The Hand of Saint Thomas
Early Christian histories tell of how St. Thomas, the Apostle, travelled to Parthia, Socotra, and finally to India, where he was killed. And we know little else. But the ancient settlement of Mylapore where St. Thomas died still exists as a suburb of Chennai, and there you may yet hear two very different accounts of his last days.
The Brahmins' tale
In the days after the Sangam, there came to Mayilai (as Mylapore was then known) a foreigner of the name Thoma. He told a most strange story, of how a man had been born in the West, who was the Son of God, how he had been crucified and had risen from his grave. Many who heard him preach became his disciples, and Thoma grew bolder. One day, he entered the great temple in Mayilai. Standing in the sanctum sanctorum, he called the presiding deity a false God, unworthy of worship, and challenged him to strike him down if he indeed had the power. And, in that instant, a trident fell from its fastenings on the wall, and pierced Thoma in the heart.
When his followers sought to bury him, they found that his hand remained outstretched and pointing, as it had been at the moment of his death. The strongest amongst them could not fold it back. So it was that he was buried thus, and thus he remained till his followers came from across the sea many years later to claim his remains.
But if you leave the agraharam, and head southwards, you will come to a place known as Periyamalai, or "the big mountain". On the top of the hill, you will find a small church, and an ancient standing cross, erected in memory of St. Thomas. And the priests there tell the story differently.
The priests' tale
When St. Thomas came to Mayilai, the king of that land had already received news about his work, and he refused to permit St. Thomas to enter his lands. So St. Thomas repaired to a cave in the nearby hill of Periyamalai, where he spent his time in meditation. Yet the news of his holiness spread, and many began to follow him. This angered the Brahmins, who ambushed him one day when he was in prayer, and speared him. He turned around, and pointed an accusing finger at his attackers. His face glowed with an angelic light, and the attackers fled in terror. And then, he died.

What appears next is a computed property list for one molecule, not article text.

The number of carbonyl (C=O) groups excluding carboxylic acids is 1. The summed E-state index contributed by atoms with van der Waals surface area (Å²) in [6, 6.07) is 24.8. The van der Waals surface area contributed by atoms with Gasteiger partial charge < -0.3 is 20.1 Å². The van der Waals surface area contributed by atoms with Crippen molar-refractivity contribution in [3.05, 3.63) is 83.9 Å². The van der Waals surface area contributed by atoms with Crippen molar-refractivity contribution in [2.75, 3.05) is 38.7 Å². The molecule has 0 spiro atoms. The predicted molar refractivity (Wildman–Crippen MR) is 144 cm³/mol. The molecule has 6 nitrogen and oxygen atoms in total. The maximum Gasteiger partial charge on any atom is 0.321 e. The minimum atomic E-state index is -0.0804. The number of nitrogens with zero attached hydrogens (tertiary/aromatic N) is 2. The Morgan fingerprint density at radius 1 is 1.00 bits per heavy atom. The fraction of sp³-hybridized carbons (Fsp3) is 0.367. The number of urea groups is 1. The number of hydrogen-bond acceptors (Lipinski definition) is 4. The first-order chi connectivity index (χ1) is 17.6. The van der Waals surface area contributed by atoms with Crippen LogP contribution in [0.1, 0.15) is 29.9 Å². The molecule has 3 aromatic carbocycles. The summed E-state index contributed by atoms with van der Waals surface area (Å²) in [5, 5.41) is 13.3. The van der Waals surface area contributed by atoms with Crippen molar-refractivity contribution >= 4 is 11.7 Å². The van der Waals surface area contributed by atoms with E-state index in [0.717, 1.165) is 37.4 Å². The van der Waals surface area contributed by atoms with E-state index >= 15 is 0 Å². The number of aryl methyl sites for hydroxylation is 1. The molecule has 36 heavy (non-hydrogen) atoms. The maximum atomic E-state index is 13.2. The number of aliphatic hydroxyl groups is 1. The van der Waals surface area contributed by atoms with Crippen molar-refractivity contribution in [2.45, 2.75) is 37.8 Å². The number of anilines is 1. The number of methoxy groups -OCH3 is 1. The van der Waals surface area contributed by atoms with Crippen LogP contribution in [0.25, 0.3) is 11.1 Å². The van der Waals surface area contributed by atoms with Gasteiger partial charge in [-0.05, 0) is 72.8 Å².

But then a wonder came to pass, for when his grieving followers buried him, they found that his hand continued to point, as if still accusing those who slew him. And thus he was buried, with his outstretched hand projecting out of his grave. As the years passed, the hand remained incorrupt, till one day, some robbers tried to cut it off. As soon as they had touched it, the earth shook, and his hand slowly slid back into his grave.
We will never know which, if either, of these is true, yet the reference they both make to his outstretched hand remaining outside his grave give pause for thought.